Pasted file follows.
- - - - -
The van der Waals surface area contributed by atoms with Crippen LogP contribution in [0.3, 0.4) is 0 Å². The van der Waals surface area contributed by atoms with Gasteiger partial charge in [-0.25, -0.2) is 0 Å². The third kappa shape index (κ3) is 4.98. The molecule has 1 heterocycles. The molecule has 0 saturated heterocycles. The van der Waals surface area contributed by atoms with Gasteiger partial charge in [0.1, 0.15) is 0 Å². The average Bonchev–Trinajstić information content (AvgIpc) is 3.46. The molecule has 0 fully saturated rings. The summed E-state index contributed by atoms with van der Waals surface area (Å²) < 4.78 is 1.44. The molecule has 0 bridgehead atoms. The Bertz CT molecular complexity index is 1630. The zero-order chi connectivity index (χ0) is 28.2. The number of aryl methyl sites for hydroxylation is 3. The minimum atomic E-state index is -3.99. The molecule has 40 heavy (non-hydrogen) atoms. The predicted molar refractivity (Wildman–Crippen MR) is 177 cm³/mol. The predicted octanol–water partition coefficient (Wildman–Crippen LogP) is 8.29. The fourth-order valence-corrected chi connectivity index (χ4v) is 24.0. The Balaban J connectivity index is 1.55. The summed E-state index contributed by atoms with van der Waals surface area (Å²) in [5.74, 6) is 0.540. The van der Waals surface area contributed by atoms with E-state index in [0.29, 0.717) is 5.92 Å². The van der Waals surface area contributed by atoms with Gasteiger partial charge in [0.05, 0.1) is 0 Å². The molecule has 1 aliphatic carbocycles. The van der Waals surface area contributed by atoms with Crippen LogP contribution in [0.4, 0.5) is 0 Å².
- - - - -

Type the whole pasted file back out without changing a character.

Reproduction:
The van der Waals surface area contributed by atoms with Crippen LogP contribution in [0.3, 0.4) is 0 Å². The van der Waals surface area contributed by atoms with Gasteiger partial charge in [-0.25, -0.2) is 0 Å². The third kappa shape index (κ3) is 4.98. The molecule has 1 heterocycles. The molecule has 0 saturated heterocycles. The van der Waals surface area contributed by atoms with Gasteiger partial charge in [0.1, 0.15) is 0 Å². The average Bonchev–Trinajstić information content (AvgIpc) is 3.46. The molecule has 0 fully saturated rings. The summed E-state index contributed by atoms with van der Waals surface area (Å²) < 4.78 is 1.44. The molecule has 0 bridgehead atoms. The Bertz CT molecular complexity index is 1630. The zero-order chi connectivity index (χ0) is 28.2. The number of aryl methyl sites for hydroxylation is 3. The minimum atomic E-state index is -3.99. The molecule has 40 heavy (non-hydrogen) atoms. The predicted molar refractivity (Wildman–Crippen MR) is 177 cm³/mol. The predicted octanol–water partition coefficient (Wildman–Crippen LogP) is 8.29. The fourth-order valence-corrected chi connectivity index (χ4v) is 24.0. The Balaban J connectivity index is 1.55. The summed E-state index contributed by atoms with van der Waals surface area (Å²) in [5.74, 6) is 0.540. The van der Waals surface area contributed by atoms with E-state index in [0.29, 0.717) is 5.92 Å². The van der Waals surface area contributed by atoms with Gasteiger partial charge in [0.05, 0.1) is 0 Å². The molecule has 1 aliphatic carbocycles. The van der Waals surface area contributed by atoms with Crippen LogP contribution in [0.4, 0.5) is 0 Å².